We’ve chatted before about the state standards and the very cool state assessment. But in a nutshell? The standards focus on discipline specific skills and process rather than just rote memorization of facts. The state assessment, which the department calls a Classroom-Based Assessment, allows local districts and classroom teachers to design their own inquiry based assessment activity specific to their students and content.
These locally designed assessments are scored with a generic rubric created by KSDE and a select group of teachers. After a year of field testing, we’re coming back together to fix some issues with the rubric that teachers have noticed.
As part of that process, we’ve had the opportunity to look at a wide variety of student created products that address the tasks outlined in the CBAs developed by teachers. And we’ve noticed a few things about these tasks.
The goal of the CBA is simple. Measure how well students can make claims and support those claims using evidence and reasoning. And, well . . . this requires the use of evidence, specifically the use of primary sources. What have we noticed? Not all of the CBA tasks are . . . hmm, high quality. So it’s difficult to determine, using the rubric, whether kids can actually make claims using evidence because the task is poorly designed. A lot of the design issues involve the integration of primary sources.
We figured this would happen and that ongoing professional development would be needed along the way. Teachers across the state (and across the country) are still wrapping their heads around what inquiry-based instruction and assessment can look like. So, in addition to tweaking the rubric, we’ve also started thinking about and planning for next year’s professional learning opportunities around the design of not just the CBA but the integration of evidence in instructional activities.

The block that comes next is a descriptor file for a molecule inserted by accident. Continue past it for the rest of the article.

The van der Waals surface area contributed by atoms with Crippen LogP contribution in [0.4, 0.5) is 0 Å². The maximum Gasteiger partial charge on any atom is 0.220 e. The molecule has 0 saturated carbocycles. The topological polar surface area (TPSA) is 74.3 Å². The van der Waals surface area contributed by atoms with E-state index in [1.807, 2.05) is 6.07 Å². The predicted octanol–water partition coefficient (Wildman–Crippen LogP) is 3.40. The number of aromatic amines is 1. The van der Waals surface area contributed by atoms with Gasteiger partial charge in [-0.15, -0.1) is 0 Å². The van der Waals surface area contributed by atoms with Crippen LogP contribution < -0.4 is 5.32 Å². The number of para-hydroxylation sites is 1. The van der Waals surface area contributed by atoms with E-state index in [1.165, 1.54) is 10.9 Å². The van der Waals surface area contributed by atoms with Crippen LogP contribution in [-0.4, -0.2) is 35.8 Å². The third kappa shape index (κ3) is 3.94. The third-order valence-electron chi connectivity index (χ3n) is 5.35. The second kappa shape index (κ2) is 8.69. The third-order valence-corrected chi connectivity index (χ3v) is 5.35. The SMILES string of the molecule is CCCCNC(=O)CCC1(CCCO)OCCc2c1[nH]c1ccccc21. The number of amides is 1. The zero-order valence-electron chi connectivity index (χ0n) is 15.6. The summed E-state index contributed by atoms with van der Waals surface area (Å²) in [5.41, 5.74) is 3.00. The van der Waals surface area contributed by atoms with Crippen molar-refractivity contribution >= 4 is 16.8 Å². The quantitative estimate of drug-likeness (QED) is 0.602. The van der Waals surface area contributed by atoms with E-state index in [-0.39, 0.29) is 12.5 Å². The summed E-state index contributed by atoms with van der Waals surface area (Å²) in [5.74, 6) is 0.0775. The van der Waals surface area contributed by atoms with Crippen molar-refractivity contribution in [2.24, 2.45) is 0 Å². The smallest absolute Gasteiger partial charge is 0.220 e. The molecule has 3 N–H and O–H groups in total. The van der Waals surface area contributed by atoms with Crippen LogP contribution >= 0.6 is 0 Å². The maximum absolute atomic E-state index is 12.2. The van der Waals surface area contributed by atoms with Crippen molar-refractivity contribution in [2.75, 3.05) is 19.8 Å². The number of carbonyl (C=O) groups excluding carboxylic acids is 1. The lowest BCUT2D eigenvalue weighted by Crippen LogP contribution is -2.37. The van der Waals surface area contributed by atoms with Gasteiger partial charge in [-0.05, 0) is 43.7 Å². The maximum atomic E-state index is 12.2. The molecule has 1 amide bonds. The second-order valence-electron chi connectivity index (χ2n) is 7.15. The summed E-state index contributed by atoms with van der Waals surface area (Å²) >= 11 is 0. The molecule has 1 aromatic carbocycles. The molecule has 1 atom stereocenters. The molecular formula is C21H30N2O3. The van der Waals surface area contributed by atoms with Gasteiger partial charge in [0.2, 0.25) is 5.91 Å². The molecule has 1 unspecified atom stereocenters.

Part of that planning is providing teachers with primary sources and how to integrate them into a inquiry-based activity. So . . . today? Five hacks for using primary sources as part of your everyday activities. Read more
Sure. There are probably some of you bike riding savants who had no need for them. You just hopped on and started riding, jumping ramps, and weaving through traffic – no problem.
But most of us needed them to get started.
They let us get on our itty bitty bikes and tootle around town like we knew what we were doing. We could do basic stuff like steering around the dog and brake at the corner. But doing all of that while keeping our balance? Not yet.
Writing argumentative essays and making claims using evidence is a lot like that. You’ve got some kids that can jump on and just take off, no problem.
But most of your kids are going to need a little help. Especially elementary and middle school. And there are lots of things you can do to help them keep their balance while doing that.
But I’m really starting to like the idea of something called Structure Strips. I ran across them a few years ago while I was working with some elementary ELA teachers. They were using them to help students create descriptive paragraphs. A little more research highlighted how others were also using Structure Strips in a variety of ways, including in social studies.
And as I’m working with Kansas teachers to prep for next year’s state social studies assessment, these just seem to make more and more sense.